In a recent state appellate decision, a Florida court upheld a jury’s verdict in favor of a plaintiff who was seriously injured after being rear-ended by a van while stopped in traffic on the Buckman Bridge. The case required the court to determine whether the plaintiff’s case improperly relied upon the stacking of multiple inferences in light of the fact that the plaintiff’s evidence was circumstantial in nature. Ultimately, the court determined that the plaintiff’s claim was not reliant upon the improper stacking of inferences and affirmed the jury’s verdict in favor of the plaintiff.
There are two types of evidence: direct and circumstantial. Direct evidence is evidence that tends to prove a conclusion without the need for any inference. For example, eyewitness testimony that a driver made a lane change without signaling would be considered direct evidence that the driver changed lanes and did not signal.
On the other hand, circumstantial evidence requires at least one inference to be made before reaching a conclusion. Circumstantial evidence is also known as “smoking gun” evidence. For example, if a man is shot and turns around only to see a woman with a smoking gun in her hand, the man’s observations are circumstantial evidence that the woman shot him. It is not direct evidence because he did not see the woman pull the trigger. However, it can be inferred that the fact the gun was smoking means that it was recently fired.
Both direct and circumstantial evidence are permissible in Florida personal injury cases. However, if a plaintiff intends to use circumstantial evidence to prove their claim, Florida courts prohibit the stacking of inferences. Specifically, the court recently held that when a plaintiff’s case “depends upon the inferences to be drawn from circumstantial evidence … it cannot construct a further inference upon the initial inference in order to establish a further fact unless it can be found that the original, basic inference was established to the exclusion of all other reasonable inferences.”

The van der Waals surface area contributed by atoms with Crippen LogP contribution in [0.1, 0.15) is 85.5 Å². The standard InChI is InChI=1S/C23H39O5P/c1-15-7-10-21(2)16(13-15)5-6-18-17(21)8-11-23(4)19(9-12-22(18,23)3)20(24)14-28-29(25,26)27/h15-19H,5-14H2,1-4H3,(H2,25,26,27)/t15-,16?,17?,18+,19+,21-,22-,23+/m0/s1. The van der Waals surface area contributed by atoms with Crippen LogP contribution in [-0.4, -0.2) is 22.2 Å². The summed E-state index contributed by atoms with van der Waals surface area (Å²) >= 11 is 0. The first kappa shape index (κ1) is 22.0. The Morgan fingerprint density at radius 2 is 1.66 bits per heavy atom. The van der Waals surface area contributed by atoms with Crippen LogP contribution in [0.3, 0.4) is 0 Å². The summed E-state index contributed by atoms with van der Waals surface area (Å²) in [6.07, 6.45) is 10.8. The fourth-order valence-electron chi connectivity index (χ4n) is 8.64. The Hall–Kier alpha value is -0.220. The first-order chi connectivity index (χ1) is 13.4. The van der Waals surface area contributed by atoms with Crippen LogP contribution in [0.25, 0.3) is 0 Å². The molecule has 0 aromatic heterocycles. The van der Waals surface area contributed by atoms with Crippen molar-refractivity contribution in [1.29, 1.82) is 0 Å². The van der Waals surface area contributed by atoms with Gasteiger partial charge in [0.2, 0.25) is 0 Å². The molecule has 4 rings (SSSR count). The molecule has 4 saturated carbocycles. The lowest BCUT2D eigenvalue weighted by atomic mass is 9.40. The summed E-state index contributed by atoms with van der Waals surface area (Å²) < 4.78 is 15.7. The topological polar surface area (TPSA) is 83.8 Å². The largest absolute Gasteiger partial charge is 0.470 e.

Thus, a plaintiff who wishes to use circumstantial evidence to prove a claim of negligence must either only rely on a single inference or must establish the original inference “to the exclusion of all other reasonable inferences.” After a plaintiff establishes that the initial inference is permissible, then “any further inference based upon the initial inference is permissible if it is reasonable.”
Are You Seeking Compensation for Injuries You Have Sustained in a Florida Car Accident?
If you or a loved one has recently been the victim of a Florida motor vehicle accident, you should contact the dedicated South Florida injury attorneys at Friedman Rodman & Frank as soon as possible to discuss your case. At Friedman Rodman & Frank, we have decades of experience assisting injury victims and their families in pursuit of claims for compensation against the parties responsible for their injuries. We handle cases across Florida, including in Naples, Homestead, and Miami. Call 877-448-8585 to schedule a consultation with an attorney today. Calling is risk-free, because we will not charge you for our time unless we can help you recover for the injuries you have sustained.
More Blog Posts:
Court Declines to Impose Duty on Landowner to Trim Trees Near Intersection, South Florida Personal Injury Lawyers Blog, published November 29, 2018.
Maintenance Company May Be Liable for Restaurant Employee’s Injuries Following Slip-and-Fall Accident, South Florida Personal Injury Lawyers Blog, published December 13, 2018.